NBA commissioner bullish on WNBA after women’s soccer success

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SUN VALLEY, Idaho — NBA Commissioner Adam Silver isn’t giving up on the WNBA.

Critics have called the money-losing women’s basketball league a failure, but Silver said he’s “doubling down” on it — and pointed to the success of the US women’s soccer team as a reason.

“I was welling up watching the women’s World Cup soccer game,” Silver said, saying he was thinking of his young daughter and how star player Megan Rapinoe and her US teammates are inspirational to girls.

“I think she’s great,” Silver said of Rapinoe, acknowledging her controversial politics.

The pink-haired professional player said earlier this month she wouldn’t visit the White House if invited, calling the president’s “Make America Great Again” slogan “exclusionary.”

“My politics are no secret,” Silver said. “She explains why she spoke out against [President] Trump.”

Although women’s basketball has yet to draw the same level of interest as the soccer game, Silver is hopeful that new WNBA Commissioner Cathy Engelbert can help pump up interest.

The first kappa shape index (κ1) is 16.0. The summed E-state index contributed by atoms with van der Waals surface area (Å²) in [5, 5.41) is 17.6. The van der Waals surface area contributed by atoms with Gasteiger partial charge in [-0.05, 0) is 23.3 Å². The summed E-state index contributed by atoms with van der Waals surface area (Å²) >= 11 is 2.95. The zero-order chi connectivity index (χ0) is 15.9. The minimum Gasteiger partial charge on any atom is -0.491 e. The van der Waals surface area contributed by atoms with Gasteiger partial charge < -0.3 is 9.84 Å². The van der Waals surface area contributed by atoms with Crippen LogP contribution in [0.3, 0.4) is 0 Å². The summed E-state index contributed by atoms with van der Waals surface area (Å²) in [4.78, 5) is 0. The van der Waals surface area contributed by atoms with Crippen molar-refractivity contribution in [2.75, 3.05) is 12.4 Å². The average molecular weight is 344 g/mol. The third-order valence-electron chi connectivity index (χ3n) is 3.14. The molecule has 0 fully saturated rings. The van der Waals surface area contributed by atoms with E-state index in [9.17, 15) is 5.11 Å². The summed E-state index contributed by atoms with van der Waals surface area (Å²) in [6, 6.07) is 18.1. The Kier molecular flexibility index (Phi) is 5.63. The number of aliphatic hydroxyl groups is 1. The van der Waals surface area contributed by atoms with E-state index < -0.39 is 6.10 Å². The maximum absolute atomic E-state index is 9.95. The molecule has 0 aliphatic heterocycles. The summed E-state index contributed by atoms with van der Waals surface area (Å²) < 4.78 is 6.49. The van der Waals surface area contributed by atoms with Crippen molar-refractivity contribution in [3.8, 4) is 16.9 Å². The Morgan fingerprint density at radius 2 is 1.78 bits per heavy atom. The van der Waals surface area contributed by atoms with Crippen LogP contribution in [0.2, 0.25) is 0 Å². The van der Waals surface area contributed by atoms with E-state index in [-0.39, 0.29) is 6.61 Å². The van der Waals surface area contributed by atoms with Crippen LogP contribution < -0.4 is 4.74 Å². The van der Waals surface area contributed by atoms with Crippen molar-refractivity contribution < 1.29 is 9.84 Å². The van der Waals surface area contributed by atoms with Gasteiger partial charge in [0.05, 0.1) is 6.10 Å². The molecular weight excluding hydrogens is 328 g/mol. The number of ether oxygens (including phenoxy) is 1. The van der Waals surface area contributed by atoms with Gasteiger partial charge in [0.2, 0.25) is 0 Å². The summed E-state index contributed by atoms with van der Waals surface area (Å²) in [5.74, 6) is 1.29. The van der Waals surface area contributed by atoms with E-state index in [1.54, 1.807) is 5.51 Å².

Silver also touched on the issue of equal pay, as both WNBA players and female pro-athletes make far less than their male counterparts. Without going into detail, Silver said that women’s soccer generates more revenue and interest than the men’s soccer league, and that the argument merits pay parity.

According to Nielsen, roughly 14.3 million US viewers tuned into the final match last weekend versus approximately 11.4 million for the 2018 Men’s World Cup Final, marking a 22 percent US viewership boost.

What’s more, total viewership including online streaming peaked at about 20 million, making it the most-watched soccer match on English-language television — men’s or women’s — in the US since the 2015 FIFA Women’s World Cup final. That match drew 25.4 million viewers.

Before heading off to an event, Silver addressed a persistent rumor that is on the mind of every New York basketball fan: Will owner James Dolan sell the Knicks? The exec was slightly less outspoken with his response.

“I have no reason to believe he is going to sell the Knicks because it’s a public company and he said he’s not selling the Knicks,” he offered.

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